Today, consumption of omega-6 to omega-3 fatty acids is estimated at roughly 25:1. This is due in part to a predominance of processed omega-6 oils available commercially in our food supply (corn oil, sunflower oil, safflower oil, refined packaged grain products and pastries). Industrial production of omega-6-rich animal feeds, particularly in the US, has also resulted in animal tissues (livestock, eggs, and cultured fish) rich in omega-6 and poor in omega-3 fatty acids. This disproportionately high intake of omega 6’s increases the risk of thrombosis, hyperlipidemia, and vasoconstriction. These are long words - suffice to say that those conditions are bad!
Although an optimal ratio of omega-6 to omega-3 fatty acids is not known, the reverse of the negative effects listed above, as well as the other positive benefits of omega-3s listed above, occurs simply by increasing the proportion of omega-3’s, whose sources include fatty marine fish such as salmon, mackerel, herring, walnuts, algae oil and flaxseed oil.
Getting enough omega-3 is therefore hugely beneficial for human health.
Once again, the evidence points to intake of whole foods (such as oily fish), as being the best approach, and consuming 2-3 portions of oily fish (salmon, sardines, anchovies, mackerel etc) per week would exempt most people from having to take supplements. For those who really dislike fish, and are at risk of being deficient in omega-3s, supplements may act as a back-up option. Fat as fuel
Fat, as we mentioned before, is the most energy-dense macronutrient, at around 9kcals per gram, compared with carbohydrates and proteins at around 4kcals per gram. Carbohydrates have long been cited as the body’s preferred source of fuel, but once carbohydrate stores are depleted, the body looks for alternative sources of fuel, and this is where dietary fat can be useful.
When blood sugar (glucose) is in short supply (i.e. when there are no carbohydrates available), the liver produces fuel-efficient molecules called ‘ketones’ from fat, as an alternative fuel source, which the body and brain can then use for the activities ahead. This transition to using fat as the main source of fuel is known as ‘ketosis’. The more fat, and fewer carbohydrates, there are in the diet, the quicker a state of ketosis can be achieved, and this is the aim of the ketogenic diet, which is a low carb, high fat diet that has risen in popularity in recent years. This trend has lead to a number of high-profile athletes adopting a low carb, high fat approach, but often this has been misguided, and blanket recommendations for all athletes to follow such an approach are overstated.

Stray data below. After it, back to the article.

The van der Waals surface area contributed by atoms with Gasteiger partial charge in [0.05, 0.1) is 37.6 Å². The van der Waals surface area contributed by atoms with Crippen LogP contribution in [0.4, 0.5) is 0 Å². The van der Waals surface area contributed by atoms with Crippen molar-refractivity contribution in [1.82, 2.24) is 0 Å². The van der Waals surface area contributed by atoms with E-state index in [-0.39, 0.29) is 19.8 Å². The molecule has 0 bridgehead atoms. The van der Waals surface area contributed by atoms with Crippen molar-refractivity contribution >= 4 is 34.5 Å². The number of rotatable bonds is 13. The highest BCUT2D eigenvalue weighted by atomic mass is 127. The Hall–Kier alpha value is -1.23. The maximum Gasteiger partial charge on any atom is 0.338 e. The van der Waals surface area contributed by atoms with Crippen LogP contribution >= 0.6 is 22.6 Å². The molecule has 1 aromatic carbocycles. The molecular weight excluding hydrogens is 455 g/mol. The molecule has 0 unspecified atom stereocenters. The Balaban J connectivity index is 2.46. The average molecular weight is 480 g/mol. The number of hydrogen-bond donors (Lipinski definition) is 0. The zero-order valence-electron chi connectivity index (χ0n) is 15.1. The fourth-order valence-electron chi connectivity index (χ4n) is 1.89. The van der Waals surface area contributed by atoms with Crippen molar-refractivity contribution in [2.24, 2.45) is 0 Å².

The type of fuel that you function best on as an individual can be fats, carbohydrates or a mix of both. This is the Law of Biological Individuality, and can never be ignored. It’s down to you to find which works best for you. We have seen in the research that some very rare individuals appear to react remarkably well to adaptation to a ketogenic or low-carb, high-fat diet, but there are limitations to the conclusions that we can draw from this.
For most people, the ketogenic diet is probably unnecessary, and retaining some carbohydrates in the diet will work best for physiological (fuelling activity) and psychological (not going insane from restricting carbs!) reasons. However, there will be rare cases where people cope best on the ketogenic diet, perform well, and are able to maintain this without feeling sluggish, or deprived from foods they love, as well as keeping calories in line with their goals. In certain situations, a ketogenic diet may be the most appropriate diet for an individual. For example, as treatment for individuals (particularly children) with epilepsy.